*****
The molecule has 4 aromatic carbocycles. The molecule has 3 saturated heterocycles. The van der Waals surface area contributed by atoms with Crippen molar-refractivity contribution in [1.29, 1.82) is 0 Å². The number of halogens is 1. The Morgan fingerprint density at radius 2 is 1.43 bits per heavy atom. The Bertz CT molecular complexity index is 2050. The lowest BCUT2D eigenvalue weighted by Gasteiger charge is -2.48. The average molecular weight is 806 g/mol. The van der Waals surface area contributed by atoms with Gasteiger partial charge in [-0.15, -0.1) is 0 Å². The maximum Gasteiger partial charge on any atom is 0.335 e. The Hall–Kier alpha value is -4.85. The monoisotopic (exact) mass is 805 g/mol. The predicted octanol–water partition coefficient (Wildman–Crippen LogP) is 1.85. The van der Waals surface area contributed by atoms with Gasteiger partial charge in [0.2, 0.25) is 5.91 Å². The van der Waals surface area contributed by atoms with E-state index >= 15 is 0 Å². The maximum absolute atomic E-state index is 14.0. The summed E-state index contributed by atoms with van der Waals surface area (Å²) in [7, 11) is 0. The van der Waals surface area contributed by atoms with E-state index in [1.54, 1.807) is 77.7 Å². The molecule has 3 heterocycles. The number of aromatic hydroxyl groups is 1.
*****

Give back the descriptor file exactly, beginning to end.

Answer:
The molecule has 4 aromatic carbocycles. The molecule has 3 saturated heterocycles. The van der Waals surface area contributed by atoms with Crippen molar-refractivity contribution in [1.29, 1.82) is 0 Å². The number of halogens is 1. The Morgan fingerprint density at radius 2 is 1.43 bits per heavy atom. The Bertz CT molecular complexity index is 2050. The lowest BCUT2D eigenvalue weighted by Gasteiger charge is -2.48. The average molecular weight is 806 g/mol. The van der Waals surface area contributed by atoms with Gasteiger partial charge in [-0.15, -0.1) is 0 Å². The maximum Gasteiger partial charge on any atom is 0.335 e. The Hall–Kier alpha value is -4.85. The monoisotopic (exact) mass is 805 g/mol. The predicted octanol–water partition coefficient (Wildman–Crippen LogP) is 1.85. The van der Waals surface area contributed by atoms with Gasteiger partial charge in [0.2, 0.25) is 5.91 Å². The van der Waals surface area contributed by atoms with E-state index >= 15 is 0 Å². The maximum absolute atomic E-state index is 14.0. The summed E-state index contributed by atoms with van der Waals surface area (Å²) in [7, 11) is 0. The van der Waals surface area contributed by atoms with E-state index in [1.54, 1.807) is 77.7 Å². The molecule has 3 heterocycles. The number of aromatic hydroxyl groups is 1.